Beginning with a sonar-carrying vessel combing the floor of Indian River Bay, Ørsted has announced it will resume its evaluation of potential landfall connection sites in the coming weeks.
Ørsted is the Danish-based energy company that has twice been awarded Offshore Renewable Energy Credits by the Maryland Public Service Commission – for Skipjack Wind 1, a 120-megawatt project in 2017; and for Skipjack Wind 2, an 846-megawatt project, in late 2021. Stretching from Rehoboth Beach south to Fenwick Island, the federal waters where Skipjack will be built are due east of Delaware, with the closest portion being about 16 miles offshore.
The company’s first round of surveying the ocean floor began in April 2021 and concluded in January.
In an interview Feb. 14, Brady Walker, Ørsted Mid-Atlantic market manager, said in addition to surveying Indian River Bay, there will be a lift boat within a half-mile of the shoreline at Towers Beach and 3R’s Beach, in Delaware Seashore State Park. The larger lift vessel is expected to begin its work in late March or early April, and it will be taking core samples of the ocean floor, he said.
“It’s important to remember this is not where the turbines will be located,” said Brady. “We are evaluating conditions for possible cable routes.”
Brady said all surveys will be completed before Memorial Day weekend. If surveys cannot be undertaken in that time frame, they may resume in September after Labor Day, he said.
This round of surveying is being done by Ørsted to see what it would take to run a cable from the wind farm to the power plant at the head of the Indian River Bay. However, Brady said, the company is keeping its options open, and no final decisions have been made on landfall for the cable.
Ørsted is projecting Skipjack Wind 1 and 2 will be operating by 2026, which means the company will need to have a land connection site selected soon. Brady said the company is expected to have a decision made on its preferred connection site by the end of the year. Once that happens, he said, there will be a federal regulatory process that’s expected to take 18 to 24 months, which will include plenty of opportunity for public comment.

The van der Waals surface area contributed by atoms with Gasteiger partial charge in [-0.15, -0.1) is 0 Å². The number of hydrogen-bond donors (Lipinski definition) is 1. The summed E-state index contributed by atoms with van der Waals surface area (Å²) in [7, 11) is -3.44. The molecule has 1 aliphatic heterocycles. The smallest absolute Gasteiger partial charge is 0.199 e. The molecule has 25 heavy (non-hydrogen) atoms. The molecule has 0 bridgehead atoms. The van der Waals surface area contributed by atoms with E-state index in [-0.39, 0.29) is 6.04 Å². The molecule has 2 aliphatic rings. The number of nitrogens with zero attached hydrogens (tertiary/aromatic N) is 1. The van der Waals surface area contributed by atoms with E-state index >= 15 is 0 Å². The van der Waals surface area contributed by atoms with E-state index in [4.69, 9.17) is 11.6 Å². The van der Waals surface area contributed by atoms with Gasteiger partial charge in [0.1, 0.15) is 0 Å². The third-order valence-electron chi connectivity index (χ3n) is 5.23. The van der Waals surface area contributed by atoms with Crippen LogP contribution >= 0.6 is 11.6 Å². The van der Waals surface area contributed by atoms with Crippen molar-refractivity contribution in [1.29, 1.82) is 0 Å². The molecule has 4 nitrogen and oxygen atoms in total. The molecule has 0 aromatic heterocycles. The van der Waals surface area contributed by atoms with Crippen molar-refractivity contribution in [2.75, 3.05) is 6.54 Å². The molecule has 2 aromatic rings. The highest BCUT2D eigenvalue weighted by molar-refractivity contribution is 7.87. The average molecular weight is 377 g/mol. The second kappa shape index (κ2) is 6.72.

Also, said Brady, the company itself will provide opportunity for public engagement.
Ørsted provides up-to-date information on the survey vessels in online Mariners Briefings, which can be found at us.orsted.com/wind-projects/mariners.
DNREC seeking offshore wind development consultant
The Delaware Department of Natural Resources and Environmental Control issued a request for proposals Feb. 25 seeking professional advisors to provide consulting services relating to offshore wind development.
The notice says the selected consultant will advise and assist DNREC regarding the possible development of offshore wind to serve Delaware and the grid impacts of offshore wind interconnections in Delaware.
More specifically, the notice calls for assisting the state in following up on the findings of the Offshore Wind Working Group report; advising on the findings from the Special Initiative on Offshore Wind report; advising on the analysis of energy markets and rate impacts of offshore wind; identifying the barriers and opportunities involved in developing offshore wind to serve Delaware; advising on transmission issues relating to the development of offshore wind connecting into Delaware and the PJM grid; advising on identifying and implementing possible paths forward for procurement of offshore wind to serve Delaware; reviewing the pertinent laws and regulations governing the development of renewable energy and offshore wind to serve Delaware; and advising on possible legislation relating to renewable energy and offshore wind to serve Delaware.
According to the notice, the deadline to submit a proposal is 1 p.m., Friday, April 15. The expected date for the contract to be awarded is Friday, April 29.